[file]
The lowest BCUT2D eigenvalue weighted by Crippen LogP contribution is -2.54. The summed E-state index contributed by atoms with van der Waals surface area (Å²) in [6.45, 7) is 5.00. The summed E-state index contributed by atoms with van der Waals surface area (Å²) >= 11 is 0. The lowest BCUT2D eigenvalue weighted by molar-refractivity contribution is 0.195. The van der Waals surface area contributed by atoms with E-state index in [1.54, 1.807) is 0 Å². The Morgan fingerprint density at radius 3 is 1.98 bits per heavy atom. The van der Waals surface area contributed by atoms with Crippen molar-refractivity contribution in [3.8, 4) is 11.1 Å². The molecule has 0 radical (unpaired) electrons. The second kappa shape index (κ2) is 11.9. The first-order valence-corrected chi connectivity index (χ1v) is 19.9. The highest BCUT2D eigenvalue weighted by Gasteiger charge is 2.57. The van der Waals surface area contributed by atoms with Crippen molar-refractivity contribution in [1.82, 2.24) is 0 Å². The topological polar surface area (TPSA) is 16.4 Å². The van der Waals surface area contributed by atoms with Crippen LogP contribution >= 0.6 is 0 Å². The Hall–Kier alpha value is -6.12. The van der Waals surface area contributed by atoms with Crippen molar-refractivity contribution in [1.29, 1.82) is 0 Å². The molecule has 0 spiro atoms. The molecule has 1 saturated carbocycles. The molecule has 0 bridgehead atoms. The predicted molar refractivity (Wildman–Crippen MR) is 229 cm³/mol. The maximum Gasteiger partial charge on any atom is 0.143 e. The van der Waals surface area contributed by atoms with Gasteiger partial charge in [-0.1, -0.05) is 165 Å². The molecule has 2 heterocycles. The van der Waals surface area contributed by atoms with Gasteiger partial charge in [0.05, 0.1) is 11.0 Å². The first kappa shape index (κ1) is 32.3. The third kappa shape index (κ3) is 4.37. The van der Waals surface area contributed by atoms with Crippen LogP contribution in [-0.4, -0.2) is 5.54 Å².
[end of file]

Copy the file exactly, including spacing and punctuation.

The lowest BCUT2D eigenvalue weighted by Crippen LogP contribution is -2.54. The summed E-state index contributed by atoms with van der Waals surface area (Å²) in [6.45, 7) is 5.00. The summed E-state index contributed by atoms with van der Waals surface area (Å²) >= 11 is 0. The lowest BCUT2D eigenvalue weighted by molar-refractivity contribution is 0.195. The van der Waals surface area contributed by atoms with E-state index in [1.54, 1.807) is 0 Å². The Morgan fingerprint density at radius 3 is 1.98 bits per heavy atom. The van der Waals surface area contributed by atoms with Crippen molar-refractivity contribution in [3.8, 4) is 11.1 Å². The molecule has 0 radical (unpaired) electrons. The second kappa shape index (κ2) is 11.9. The first-order valence-corrected chi connectivity index (χ1v) is 19.9. The highest BCUT2D eigenvalue weighted by Gasteiger charge is 2.57. The van der Waals surface area contributed by atoms with Crippen molar-refractivity contribution in [1.82, 2.24) is 0 Å². The topological polar surface area (TPSA) is 16.4 Å². The van der Waals surface area contributed by atoms with Crippen LogP contribution >= 0.6 is 0 Å². The Hall–Kier alpha value is -6.12. The van der Waals surface area contributed by atoms with Crippen molar-refractivity contribution in [1.29, 1.82) is 0 Å². The molecule has 0 spiro atoms. The molecule has 1 saturated carbocycles. The molecule has 0 bridgehead atoms. The predicted molar refractivity (Wildman–Crippen MR) is 229 cm³/mol. The maximum Gasteiger partial charge on any atom is 0.143 e. The van der Waals surface area contributed by atoms with Gasteiger partial charge in [-0.1, -0.05) is 165 Å². The molecule has 2 heterocycles. The van der Waals surface area contributed by atoms with Gasteiger partial charge in [0.05, 0.1) is 11.0 Å². The first kappa shape index (κ1) is 32.3. The third kappa shape index (κ3) is 4.37. The van der Waals surface area contributed by atoms with Crippen LogP contribution in [-0.4, -0.2) is 5.54 Å².